Range
In Montana, the Northwestern Great Plains Intermittent Stream Ecosystem occurs throughout the non-glaciated Great Plains regions of northern North America within the Missouri and Mississippi River Drainages. Within Montana, this community exists in a multitude of streams and coulees mostly situated south of the Missouri River and within the Yellowstone River basin. Some of the many examples include Upper Otter, Bear, Hanging Woman, Trail, East Fork Trail, East Fork Hanging Woman, and Little Pumpkin Creek.

Spatial Pattern
4

Dynamic Processes
Intermittent stream pool indicator species rely on seasonal pools as essential habitat. These species, sometimes also referred to as obligate species, are dependent upon these unique pools for their continued existence. One of the defining characteristics of the seasonal (intermittent) pool biotic community is a lack of permanent populations of predatory fish. Isolation and periodic drying keep predatory fish from colonizing and occupying the pool.

Management
Small stock ponds, dams, and cattle intrusions have had the most significant negative impact on this community. Anywhere stock ponds and dams occur the downstream reaches are affected by altered water temperatures and flow, and changes in sediment and nutrient transport (Winston et al. 1991). The spring flows backed up behind stock pond dams could have potentially filled numerous E005 pools, and possibly connected these pools for a brief period to downstream fish populations for recolonization. Therefore, unless there is sufficient outflow, streams and coulees below stock ponds usually do not develop this community type. Another threat to this community is cattle intrusions, which cause trampling of stream banks with the subsequent siltation and nutrient inputs into the pools. This siltation and nutrient loading may eliminate aquatic macrophytes and cause blue-green algae blooms.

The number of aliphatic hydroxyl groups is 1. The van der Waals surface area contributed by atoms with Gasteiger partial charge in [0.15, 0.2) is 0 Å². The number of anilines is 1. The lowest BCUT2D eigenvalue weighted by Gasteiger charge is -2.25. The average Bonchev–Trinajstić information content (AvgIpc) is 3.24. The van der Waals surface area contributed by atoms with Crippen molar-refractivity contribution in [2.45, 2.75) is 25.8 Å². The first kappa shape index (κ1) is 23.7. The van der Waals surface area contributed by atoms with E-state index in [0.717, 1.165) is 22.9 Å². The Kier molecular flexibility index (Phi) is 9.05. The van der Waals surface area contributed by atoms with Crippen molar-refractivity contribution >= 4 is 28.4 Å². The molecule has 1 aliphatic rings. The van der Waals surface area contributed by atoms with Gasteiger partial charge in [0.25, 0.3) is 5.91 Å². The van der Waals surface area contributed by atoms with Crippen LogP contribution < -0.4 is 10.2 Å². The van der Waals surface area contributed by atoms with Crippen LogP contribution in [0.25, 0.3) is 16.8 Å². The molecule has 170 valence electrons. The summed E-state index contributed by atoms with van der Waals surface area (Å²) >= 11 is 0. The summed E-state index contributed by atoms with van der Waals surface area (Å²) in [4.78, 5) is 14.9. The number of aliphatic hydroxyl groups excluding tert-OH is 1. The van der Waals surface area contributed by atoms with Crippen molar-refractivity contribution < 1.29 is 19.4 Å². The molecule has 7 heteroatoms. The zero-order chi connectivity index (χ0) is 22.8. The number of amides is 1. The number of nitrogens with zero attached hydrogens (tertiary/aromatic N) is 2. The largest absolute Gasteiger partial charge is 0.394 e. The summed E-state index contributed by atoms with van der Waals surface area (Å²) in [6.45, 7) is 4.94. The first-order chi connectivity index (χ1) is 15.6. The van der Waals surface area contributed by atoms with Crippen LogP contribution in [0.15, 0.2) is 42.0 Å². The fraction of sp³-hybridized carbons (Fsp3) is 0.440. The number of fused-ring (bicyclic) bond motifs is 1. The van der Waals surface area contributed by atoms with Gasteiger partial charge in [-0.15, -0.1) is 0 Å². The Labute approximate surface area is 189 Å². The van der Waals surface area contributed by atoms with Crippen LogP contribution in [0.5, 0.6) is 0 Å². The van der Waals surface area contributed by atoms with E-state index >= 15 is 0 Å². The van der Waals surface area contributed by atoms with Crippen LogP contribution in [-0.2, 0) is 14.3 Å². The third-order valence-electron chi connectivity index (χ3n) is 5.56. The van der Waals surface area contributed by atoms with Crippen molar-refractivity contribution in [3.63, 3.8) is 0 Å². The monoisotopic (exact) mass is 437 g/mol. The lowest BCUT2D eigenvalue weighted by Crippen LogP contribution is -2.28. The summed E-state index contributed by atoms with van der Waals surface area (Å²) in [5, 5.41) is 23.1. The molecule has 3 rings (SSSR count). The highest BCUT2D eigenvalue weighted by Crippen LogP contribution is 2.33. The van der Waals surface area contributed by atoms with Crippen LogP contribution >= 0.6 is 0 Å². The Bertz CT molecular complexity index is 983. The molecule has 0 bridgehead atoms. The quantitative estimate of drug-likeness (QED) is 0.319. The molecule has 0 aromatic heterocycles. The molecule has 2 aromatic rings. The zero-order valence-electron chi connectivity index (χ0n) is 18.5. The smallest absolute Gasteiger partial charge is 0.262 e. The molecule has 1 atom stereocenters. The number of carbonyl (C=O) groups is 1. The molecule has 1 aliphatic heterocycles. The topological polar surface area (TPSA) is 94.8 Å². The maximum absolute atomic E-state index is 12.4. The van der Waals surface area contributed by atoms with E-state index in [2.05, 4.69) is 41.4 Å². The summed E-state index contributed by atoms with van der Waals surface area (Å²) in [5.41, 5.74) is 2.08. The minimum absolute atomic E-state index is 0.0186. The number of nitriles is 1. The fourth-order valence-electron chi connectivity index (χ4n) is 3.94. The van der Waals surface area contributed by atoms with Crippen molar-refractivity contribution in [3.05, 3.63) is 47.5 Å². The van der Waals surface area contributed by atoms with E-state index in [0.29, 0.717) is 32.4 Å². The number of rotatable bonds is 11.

References
  • Classification and Map Identifiers

    ReGAP:
    1450: Northwestern Great Plains Intermittent Stream



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Citation for data on this website:
Northwestern Great Plains Intermittent Stream.  Montana Field Guide.  Retrieved on , from